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Interaction of Fluids with Nanomaterials: Insights from molecular simulation

Nick Quirke

Nick Quirke

Chair in Physical Chemistry,
Imperial College London, UK

Nick Quirke’s Computational Physical Chemistry Group is focused on the development and application of molecular simulation and theory to problems involving the physical chemistry of nanomaterials and their interactions with fluids. The Groups research is composed of two complementary components. The first is the establishment of new concepts and techniques in molecular simulation, in order to extend its applicability and enhance its capability to investigate equilibrium and non equilibrium phenomena occurring at surfaces and in nanopores. The second component of the research programme involves the application of these novel methods, together with collaborating groups at Imperial College and other academic, government and industrial laboratories, to problems in physical chemistry, materials science, and metrology. For example the study of transient and steady state fluid transport in confined geometries dominated by surface effects and gradients has required the development of novel computational methods and procedures. One application has been to nanoscale flows in pressure balances, another to the design of nanofluidic devices.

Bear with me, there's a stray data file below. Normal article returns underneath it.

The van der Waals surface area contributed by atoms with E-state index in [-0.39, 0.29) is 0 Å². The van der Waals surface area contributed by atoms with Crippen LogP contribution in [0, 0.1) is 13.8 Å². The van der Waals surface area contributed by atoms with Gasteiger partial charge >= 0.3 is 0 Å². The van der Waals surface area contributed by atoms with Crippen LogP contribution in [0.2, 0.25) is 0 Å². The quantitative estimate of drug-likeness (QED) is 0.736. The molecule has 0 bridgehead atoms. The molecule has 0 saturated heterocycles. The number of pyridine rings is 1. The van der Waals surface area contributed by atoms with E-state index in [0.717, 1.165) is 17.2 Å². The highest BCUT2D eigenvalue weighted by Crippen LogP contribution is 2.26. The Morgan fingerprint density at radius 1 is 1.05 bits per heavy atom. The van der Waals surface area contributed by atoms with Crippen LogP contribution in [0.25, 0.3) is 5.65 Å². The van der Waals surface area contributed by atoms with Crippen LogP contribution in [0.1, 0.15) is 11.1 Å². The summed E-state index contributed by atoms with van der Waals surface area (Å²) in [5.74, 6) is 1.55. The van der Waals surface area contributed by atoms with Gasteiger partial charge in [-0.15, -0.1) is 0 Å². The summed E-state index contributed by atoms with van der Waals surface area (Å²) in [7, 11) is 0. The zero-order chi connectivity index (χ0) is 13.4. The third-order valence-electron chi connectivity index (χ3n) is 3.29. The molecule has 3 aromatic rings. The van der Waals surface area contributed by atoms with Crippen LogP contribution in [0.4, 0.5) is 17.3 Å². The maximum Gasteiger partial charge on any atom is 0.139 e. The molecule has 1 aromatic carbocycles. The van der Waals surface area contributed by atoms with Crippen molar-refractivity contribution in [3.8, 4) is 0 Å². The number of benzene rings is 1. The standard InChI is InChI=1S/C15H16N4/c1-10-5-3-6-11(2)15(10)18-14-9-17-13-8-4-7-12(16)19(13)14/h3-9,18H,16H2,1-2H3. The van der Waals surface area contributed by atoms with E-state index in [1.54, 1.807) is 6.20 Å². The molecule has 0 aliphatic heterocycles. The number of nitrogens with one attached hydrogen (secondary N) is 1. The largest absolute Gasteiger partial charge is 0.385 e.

Many of the concepts and methodologies arising from Quirke’s ┬áresearch group have been adopted by other groups in academic and industrial laboratories. Examples include the molecular based isotherm analysis codes, as well as methods for characterising surface friction and for studying transient flows. Our work has led to improvements in the interpretation of experimental data for nanosystems and to new experimental challenges as novel predictions emerge from the model systems. We collaborate closely with experimental groups; performing experiments to confirm our theoretical predictions. We are currently working on understanding the way fluids interact with (wetting, flow) nanomaterials in the following areas:

  • Nanopores
  • Nanoparticles
  • Nanopatterned and nanostructured surfaces
  • Nanoporous materials

Speaking in the Sixth International Conference on Computational Nanoscience and Nanotechnology.

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